A BODY responsible for tourism on the North York Moors has been urged to ensure it sets aside enough funding to help the visitor economy recover from the Covid-19 pandemic.

North York Moors National Park Authority members have appealed for money to be made available for it to react with marketing campaigns as tourism opens up next year.

The calls, led by Andrew Scott, York Tourism Bureau chairman, came after it was revealed the authority was proposing to cut its government grant funded tourism action to zero to balance its books.

A full meeting of the authority heard due to increasing costs, such as staff wages, and government funding being insufficient, it was projecting a likely £374,000 deficit for the coming year, which would rise to £641,000 in three years’ time.

The authority’s financial future was more uncertain than it had ever been, members were told, due to numerous factors, including Brexit and Covid-19.

The meeting heard next year’s proposed budget would include savings in ways of working following the pandemic, such as a reduction in printing. It would also feature cuts in the use of its core government funding for a number of its services, including volunteers and rangers, historic buildings and conservation agreements.

However, the meeting was told the largest reduction from last year’s budget would be in tourism, with all £32,700 of the government grants being cut from its plans. The meeting heard that funding had been used to help small businesses develop and boost start-ups, as well as money for partnership work with Visit York and Visit Britain.

Officers said the vast majority of £200,000 of developers contributions would be used for a tourism marketing campaign and if its financial outlook improved by March the authority could reduce the cutbacks.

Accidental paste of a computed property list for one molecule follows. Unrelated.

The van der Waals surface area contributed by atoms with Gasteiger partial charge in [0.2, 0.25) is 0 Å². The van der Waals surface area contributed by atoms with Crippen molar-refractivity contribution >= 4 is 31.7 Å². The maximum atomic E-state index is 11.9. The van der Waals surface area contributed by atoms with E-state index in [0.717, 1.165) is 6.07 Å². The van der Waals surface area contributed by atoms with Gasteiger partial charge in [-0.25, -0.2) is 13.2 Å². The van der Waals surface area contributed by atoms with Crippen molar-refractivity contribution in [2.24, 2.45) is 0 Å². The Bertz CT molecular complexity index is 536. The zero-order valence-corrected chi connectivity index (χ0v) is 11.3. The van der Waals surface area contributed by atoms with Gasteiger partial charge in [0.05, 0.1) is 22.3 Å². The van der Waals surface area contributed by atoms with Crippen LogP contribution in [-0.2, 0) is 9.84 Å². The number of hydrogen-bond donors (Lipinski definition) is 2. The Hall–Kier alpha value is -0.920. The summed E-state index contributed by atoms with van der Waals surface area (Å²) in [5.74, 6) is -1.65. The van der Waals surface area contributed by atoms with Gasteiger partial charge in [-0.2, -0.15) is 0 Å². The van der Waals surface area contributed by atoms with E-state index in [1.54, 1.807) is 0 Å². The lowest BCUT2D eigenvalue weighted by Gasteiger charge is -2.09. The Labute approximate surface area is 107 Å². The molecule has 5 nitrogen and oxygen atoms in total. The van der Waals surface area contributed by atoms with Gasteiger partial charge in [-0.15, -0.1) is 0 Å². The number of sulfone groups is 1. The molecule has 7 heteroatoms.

The meeting heard concerns that the authority’s decision to cut its tourism funding had partly been based on other tourism agencies maintaining their spending on marketing the North York Moors, but there continued to be uncertainty surrounding York’s tourist board.

Mr Scott said it was vital the authority was certain it would be able to support the park’s many providers of tourism services who in the past had been able to rely on the authority’s promotional work.

Mr Scott said: “I am conscious that the tourism industry, particularly the accommodation industry is very fragile at the moment. We have a situation where all our surrounding urban areas are in theory at least banned from coming to the park.

“That is having an impact, no question about it, on accommodation providers this Christmas. I can imagine a scenario where there is a significant need to help with promoting the area in the year ahead and I’d just like to be confident that we’re not going to turn around and say we haven’t made any provision for tourism promotion in the year ahead. I really think we need to be clear that we at least have a contingency from which that sort of help can be provided.”